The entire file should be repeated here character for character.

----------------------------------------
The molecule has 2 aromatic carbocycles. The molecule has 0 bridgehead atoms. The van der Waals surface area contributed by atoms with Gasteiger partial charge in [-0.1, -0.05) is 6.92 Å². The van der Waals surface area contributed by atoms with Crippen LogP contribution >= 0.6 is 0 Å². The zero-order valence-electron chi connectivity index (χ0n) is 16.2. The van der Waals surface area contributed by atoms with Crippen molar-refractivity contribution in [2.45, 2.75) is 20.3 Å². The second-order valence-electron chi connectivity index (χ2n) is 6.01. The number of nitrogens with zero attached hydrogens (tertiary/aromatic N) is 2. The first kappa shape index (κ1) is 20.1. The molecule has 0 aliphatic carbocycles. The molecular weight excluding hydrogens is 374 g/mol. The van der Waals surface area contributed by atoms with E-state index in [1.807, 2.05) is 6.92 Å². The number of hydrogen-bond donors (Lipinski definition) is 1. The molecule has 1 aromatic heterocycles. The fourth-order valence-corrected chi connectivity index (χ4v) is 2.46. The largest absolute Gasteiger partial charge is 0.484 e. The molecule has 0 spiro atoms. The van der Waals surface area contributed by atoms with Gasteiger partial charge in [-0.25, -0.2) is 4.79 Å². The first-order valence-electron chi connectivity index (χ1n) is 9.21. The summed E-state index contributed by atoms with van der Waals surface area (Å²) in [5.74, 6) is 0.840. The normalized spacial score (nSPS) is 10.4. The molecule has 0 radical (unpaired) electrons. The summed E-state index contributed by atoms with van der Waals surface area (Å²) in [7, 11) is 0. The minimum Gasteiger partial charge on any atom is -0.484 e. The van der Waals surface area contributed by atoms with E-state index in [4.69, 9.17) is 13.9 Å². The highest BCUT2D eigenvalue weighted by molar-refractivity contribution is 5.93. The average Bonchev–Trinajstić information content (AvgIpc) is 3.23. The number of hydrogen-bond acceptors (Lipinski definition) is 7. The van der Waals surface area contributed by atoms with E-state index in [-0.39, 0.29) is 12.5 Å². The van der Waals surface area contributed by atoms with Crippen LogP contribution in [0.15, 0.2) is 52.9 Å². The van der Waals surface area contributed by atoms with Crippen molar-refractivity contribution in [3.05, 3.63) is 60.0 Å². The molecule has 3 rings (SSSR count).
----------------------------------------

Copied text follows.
The molecule has 2 aromatic carbocycles. The molecule has 0 bridgehead atoms. The van der Waals surface area contributed by atoms with Gasteiger partial charge in [-0.1, -0.05) is 6.92 Å². The van der Waals surface area contributed by atoms with Crippen LogP contribution >= 0.6 is 0 Å². The zero-order valence-electron chi connectivity index (χ0n) is 16.2. The van der Waals surface area contributed by atoms with Crippen molar-refractivity contribution in [2.45, 2.75) is 20.3 Å². The second-order valence-electron chi connectivity index (χ2n) is 6.01. The number of nitrogens with zero attached hydrogens (tertiary/aromatic N) is 2. The first kappa shape index (κ1) is 20.1. The molecule has 0 aliphatic carbocycles. The molecular weight excluding hydrogens is 374 g/mol. The van der Waals surface area contributed by atoms with E-state index in [1.807, 2.05) is 6.92 Å². The number of hydrogen-bond donors (Lipinski definition) is 1. The molecule has 1 aromatic heterocycles. The fourth-order valence-corrected chi connectivity index (χ4v) is 2.46. The largest absolute Gasteiger partial charge is 0.484 e. The molecule has 0 spiro atoms. The van der Waals surface area contributed by atoms with Gasteiger partial charge in [-0.25, -0.2) is 4.79 Å². The first-order valence-electron chi connectivity index (χ1n) is 9.21. The summed E-state index contributed by atoms with van der Waals surface area (Å²) in [5.74, 6) is 0.840. The normalized spacial score (nSPS) is 10.4. The molecule has 0 radical (unpaired) electrons. The summed E-state index contributed by atoms with van der Waals surface area (Å²) in [7, 11) is 0. The minimum Gasteiger partial charge on any atom is -0.484 e. The van der Waals surface area contributed by atoms with E-state index in [4.69, 9.17) is 13.9 Å². The highest BCUT2D eigenvalue weighted by molar-refractivity contribution is 5.93. The average Bonchev–Trinajstić information content (AvgIpc) is 3.23. The number of hydrogen-bond acceptors (Lipinski definition) is 7. The van der Waals surface area contributed by atoms with E-state index in [-0.39, 0.29) is 12.5 Å². The van der Waals surface area contributed by atoms with Crippen LogP contribution in [0.15, 0.2) is 52.9 Å². The van der Waals surface area contributed by atoms with Crippen molar-refractivity contribution in [3.05, 3.63) is 60.0 Å². The molecule has 3 rings (SSSR count).